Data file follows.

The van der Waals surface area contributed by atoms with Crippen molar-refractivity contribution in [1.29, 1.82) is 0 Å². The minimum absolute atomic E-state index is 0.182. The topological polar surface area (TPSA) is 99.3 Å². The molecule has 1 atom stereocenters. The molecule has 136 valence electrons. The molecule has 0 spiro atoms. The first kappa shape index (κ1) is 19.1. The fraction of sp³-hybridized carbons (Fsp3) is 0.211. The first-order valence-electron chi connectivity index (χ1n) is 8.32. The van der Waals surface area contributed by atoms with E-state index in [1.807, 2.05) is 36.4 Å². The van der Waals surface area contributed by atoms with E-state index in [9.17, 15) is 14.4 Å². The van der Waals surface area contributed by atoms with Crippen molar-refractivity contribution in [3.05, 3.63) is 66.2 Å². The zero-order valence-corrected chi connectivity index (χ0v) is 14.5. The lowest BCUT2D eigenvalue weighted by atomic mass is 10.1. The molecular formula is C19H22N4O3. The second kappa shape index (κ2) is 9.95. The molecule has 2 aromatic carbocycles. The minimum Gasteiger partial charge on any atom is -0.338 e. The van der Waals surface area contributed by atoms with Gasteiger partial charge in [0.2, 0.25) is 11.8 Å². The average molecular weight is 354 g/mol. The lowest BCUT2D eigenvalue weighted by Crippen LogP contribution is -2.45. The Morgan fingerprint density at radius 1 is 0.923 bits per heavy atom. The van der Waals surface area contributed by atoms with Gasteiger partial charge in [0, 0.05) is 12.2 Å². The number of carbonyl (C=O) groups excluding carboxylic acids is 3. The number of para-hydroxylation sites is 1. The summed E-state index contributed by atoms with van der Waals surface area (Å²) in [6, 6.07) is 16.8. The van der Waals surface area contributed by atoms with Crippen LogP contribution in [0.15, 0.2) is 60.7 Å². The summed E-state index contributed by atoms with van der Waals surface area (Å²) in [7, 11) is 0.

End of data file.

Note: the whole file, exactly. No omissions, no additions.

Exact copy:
The van der Waals surface area contributed by atoms with Crippen molar-refractivity contribution in [1.29, 1.82) is 0 Å². The minimum absolute atomic E-state index is 0.182. The topological polar surface area (TPSA) is 99.3 Å². The molecule has 1 atom stereocenters. The molecule has 136 valence electrons. The molecule has 0 spiro atoms. The first kappa shape index (κ1) is 19.1. The fraction of sp³-hybridized carbons (Fsp3) is 0.211. The first-order valence-electron chi connectivity index (χ1n) is 8.32. The van der Waals surface area contributed by atoms with E-state index in [1.807, 2.05) is 36.4 Å². The van der Waals surface area contributed by atoms with E-state index in [9.17, 15) is 14.4 Å². The van der Waals surface area contributed by atoms with Crippen molar-refractivity contribution in [3.05, 3.63) is 66.2 Å². The zero-order valence-corrected chi connectivity index (χ0v) is 14.5. The lowest BCUT2D eigenvalue weighted by atomic mass is 10.1. The molecular formula is C19H22N4O3. The second kappa shape index (κ2) is 9.95. The molecule has 2 aromatic carbocycles. The minimum Gasteiger partial charge on any atom is -0.338 e. The van der Waals surface area contributed by atoms with Gasteiger partial charge in [0.2, 0.25) is 11.8 Å². The average molecular weight is 354 g/mol. The lowest BCUT2D eigenvalue weighted by Crippen LogP contribution is -2.45. The Morgan fingerprint density at radius 1 is 0.923 bits per heavy atom. The van der Waals surface area contributed by atoms with Gasteiger partial charge in [0, 0.05) is 12.2 Å². The number of carbonyl (C=O) groups excluding carboxylic acids is 3. The number of para-hydroxylation sites is 1. The summed E-state index contributed by atoms with van der Waals surface area (Å²) in [6, 6.07) is 16.8. The van der Waals surface area contributed by atoms with Crippen LogP contribution in [0.15, 0.2) is 60.7 Å². The summed E-state index contributed by atoms with van der Waals surface area (Å²) in [7, 11) is 0.